Washington, United States – America's first black president Barack Obama Thursday mourned Nelson Mandela as a “profoundly good” man who “took history in his hands and bent the arc of the moral universe towards justice.”
Obama on Thursday ordered flags to fly at half-staff at the White House and public buildings, with the US in mourning over the death of Mandela.
Obama's proclamation, which also extended to US foreign missions, military posts, naval stations and military vessels, was valid through sunset on Monday.
Obama – who met the former South African president briefly only once in 2005, but was inspired to enter politics by the anti-apartheid hero's example – paid a somber heartfelt tribute within 45 minutes of Mandela's death being announced.
“We will not likely see the likes of Nelson Mandela again,” Obama said in a televised statement, hailing his political hero for his “fierce dignity and unbending will to sacrifice his own freedom for the freedom of others.”
Obama said Mandela, in his journey from a “prisoner to a president,” transformed South Africa and “moved all of us.”
“He achieved more than could be expected of any man.”
“Today he's gone home and we've lost one of the most influential, courageous and profoundly good human beings that any of us will share time with on this Earth.
“He no longer belongs to us; he belongs to the ages.”
Obama recalled how his passion for change was stirred by taking part in an anti-apartheid rally - his first ever political act.
“The day that he was released from prison gave me a sense of what human beings can do when they're guided by their hopes and not by their fears,” Obama said.
Mandela's fragile health overshadowed Obama's trip to South Africa in June, and there had been fears that the former South African leader would pass away while Obama was in the country.
The president decided against visiting Mandela in hospital, reasoning he would be a distraction, and met with members of his family instead.
But his entire trip became a prolonged tribute to Obama, and the president took his wife Michelle and daughters Malia and Sasha to Robben Island, where Mandela was held in spartan conditions by the racist apartheid regime.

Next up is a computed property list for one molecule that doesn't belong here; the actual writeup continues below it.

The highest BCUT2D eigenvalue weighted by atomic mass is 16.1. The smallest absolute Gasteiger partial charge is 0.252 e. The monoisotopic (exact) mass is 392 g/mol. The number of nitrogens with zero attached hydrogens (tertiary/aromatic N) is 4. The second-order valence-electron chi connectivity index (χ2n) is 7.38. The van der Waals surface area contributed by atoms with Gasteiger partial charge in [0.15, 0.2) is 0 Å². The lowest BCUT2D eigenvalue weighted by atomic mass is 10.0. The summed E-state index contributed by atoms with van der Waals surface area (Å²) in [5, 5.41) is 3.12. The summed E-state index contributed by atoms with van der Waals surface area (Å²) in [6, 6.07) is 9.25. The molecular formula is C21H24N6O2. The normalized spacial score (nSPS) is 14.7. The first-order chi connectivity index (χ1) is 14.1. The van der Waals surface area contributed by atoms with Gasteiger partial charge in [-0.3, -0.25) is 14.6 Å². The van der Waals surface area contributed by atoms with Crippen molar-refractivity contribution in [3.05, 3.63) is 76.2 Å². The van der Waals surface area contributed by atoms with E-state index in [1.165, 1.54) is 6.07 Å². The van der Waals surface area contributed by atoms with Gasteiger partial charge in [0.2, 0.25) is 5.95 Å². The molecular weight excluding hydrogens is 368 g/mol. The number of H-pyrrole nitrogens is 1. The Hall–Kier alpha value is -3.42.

In one wrenching shot taken by his official photographer, Obama was pictured in the tiny cell where Mandela once lived, with his emotional daughter in his arms.
He also walked with his family around the bleak limestone quarry on the island – off the coast of Cape Town – where Mandela endured years of backbreaking and futile work under the eyes of white South African guards.
White House officials have already privately indicated that Obama will be expected to travel to South Africa at some time during elaborate funeral ceremonies for Mandela, who he often referred to by his tribal name Madiba.
Obama will likely be joined on Air Force One by other key political leaders from the United States – including some of the living former presidents – who were quick to react to Mandela's death with their own statements.
“I will never forget my friend Madiba,” Bill Clinton said in a tweet, accompanied by a photo of he and Mandela together.
“History will remember Nelson Mandela as a champion for human dignity and freedom, for peace and reconciliation,” Clinton, who was president when Mandela took power, said in a longer statement.
Jimmy Carter said that Mandela's passion for “freedom and justice created new hope for generations of oppressed people worldwide.”
“Because of him, South Africa is today one of the world's leading democracies,” Carter said in a statement.
George H.W. Bush said he had watched in wonder as Mandela forgave his captors following 26 years in jail – “setting a powerful example of redemption and grace for us all.”
“He was a man of tremendous moral courage, who changed the course of history in his country,” Bush senior said.
George W. Bush said that Mandela was “one of the great forces for freedom and equality of our time. He bore his burdens with dignity and grace, and our world is better off because of his example.”